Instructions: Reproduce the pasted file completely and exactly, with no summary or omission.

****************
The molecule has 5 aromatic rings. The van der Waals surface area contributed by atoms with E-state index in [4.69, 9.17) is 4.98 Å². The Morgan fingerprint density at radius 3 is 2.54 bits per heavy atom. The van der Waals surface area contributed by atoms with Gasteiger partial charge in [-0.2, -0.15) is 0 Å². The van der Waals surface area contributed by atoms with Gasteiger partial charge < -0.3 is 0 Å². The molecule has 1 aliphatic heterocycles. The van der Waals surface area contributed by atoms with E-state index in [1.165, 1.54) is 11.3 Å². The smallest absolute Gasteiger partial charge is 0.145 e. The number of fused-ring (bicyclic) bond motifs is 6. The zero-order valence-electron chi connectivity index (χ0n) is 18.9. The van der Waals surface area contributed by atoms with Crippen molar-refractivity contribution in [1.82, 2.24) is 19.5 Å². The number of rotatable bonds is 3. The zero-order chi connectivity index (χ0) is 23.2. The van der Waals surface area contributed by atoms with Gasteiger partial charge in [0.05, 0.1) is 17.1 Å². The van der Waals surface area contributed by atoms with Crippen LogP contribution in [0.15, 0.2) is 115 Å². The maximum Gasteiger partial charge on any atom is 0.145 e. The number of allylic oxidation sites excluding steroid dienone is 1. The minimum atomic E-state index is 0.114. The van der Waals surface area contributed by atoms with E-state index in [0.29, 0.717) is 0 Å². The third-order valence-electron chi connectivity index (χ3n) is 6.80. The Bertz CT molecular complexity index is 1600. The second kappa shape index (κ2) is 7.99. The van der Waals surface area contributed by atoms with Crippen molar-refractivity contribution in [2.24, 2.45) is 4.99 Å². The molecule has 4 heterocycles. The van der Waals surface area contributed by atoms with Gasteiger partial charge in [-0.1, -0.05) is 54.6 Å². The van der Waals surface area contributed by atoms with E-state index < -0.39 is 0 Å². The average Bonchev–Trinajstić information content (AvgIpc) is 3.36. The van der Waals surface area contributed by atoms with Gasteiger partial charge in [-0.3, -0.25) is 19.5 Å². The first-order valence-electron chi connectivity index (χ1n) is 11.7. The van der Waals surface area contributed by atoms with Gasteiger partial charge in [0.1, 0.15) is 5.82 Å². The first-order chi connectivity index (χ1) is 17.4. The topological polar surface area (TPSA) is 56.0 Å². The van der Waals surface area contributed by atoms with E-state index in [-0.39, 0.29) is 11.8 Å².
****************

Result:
The molecule has 5 aromatic rings. The van der Waals surface area contributed by atoms with E-state index in [4.69, 9.17) is 4.98 Å². The Morgan fingerprint density at radius 3 is 2.54 bits per heavy atom. The van der Waals surface area contributed by atoms with Gasteiger partial charge in [-0.2, -0.15) is 0 Å². The van der Waals surface area contributed by atoms with Gasteiger partial charge < -0.3 is 0 Å². The molecule has 1 aliphatic heterocycles. The van der Waals surface area contributed by atoms with E-state index in [1.165, 1.54) is 11.3 Å². The smallest absolute Gasteiger partial charge is 0.145 e. The number of fused-ring (bicyclic) bond motifs is 6. The zero-order valence-electron chi connectivity index (χ0n) is 18.9. The van der Waals surface area contributed by atoms with Crippen molar-refractivity contribution in [1.82, 2.24) is 19.5 Å². The number of rotatable bonds is 3. The zero-order chi connectivity index (χ0) is 23.2. The van der Waals surface area contributed by atoms with Gasteiger partial charge in [0.05, 0.1) is 17.1 Å². The van der Waals surface area contributed by atoms with Crippen LogP contribution in [0.15, 0.2) is 115 Å². The maximum Gasteiger partial charge on any atom is 0.145 e. The number of allylic oxidation sites excluding steroid dienone is 1. The minimum atomic E-state index is 0.114. The van der Waals surface area contributed by atoms with E-state index in [0.29, 0.717) is 0 Å². The third-order valence-electron chi connectivity index (χ3n) is 6.80. The Bertz CT molecular complexity index is 1600. The second kappa shape index (κ2) is 7.99. The van der Waals surface area contributed by atoms with Crippen molar-refractivity contribution in [2.24, 2.45) is 4.99 Å². The molecule has 4 heterocycles. The van der Waals surface area contributed by atoms with Gasteiger partial charge in [-0.1, -0.05) is 54.6 Å². The van der Waals surface area contributed by atoms with E-state index < -0.39 is 0 Å². The average Bonchev–Trinajstić information content (AvgIpc) is 3.36. The van der Waals surface area contributed by atoms with Gasteiger partial charge in [-0.3, -0.25) is 19.5 Å². The first-order valence-electron chi connectivity index (χ1n) is 11.7. The van der Waals surface area contributed by atoms with Gasteiger partial charge in [0.1, 0.15) is 5.82 Å². The first-order chi connectivity index (χ1) is 17.4. The topological polar surface area (TPSA) is 56.0 Å². The van der Waals surface area contributed by atoms with E-state index in [-0.39, 0.29) is 11.8 Å².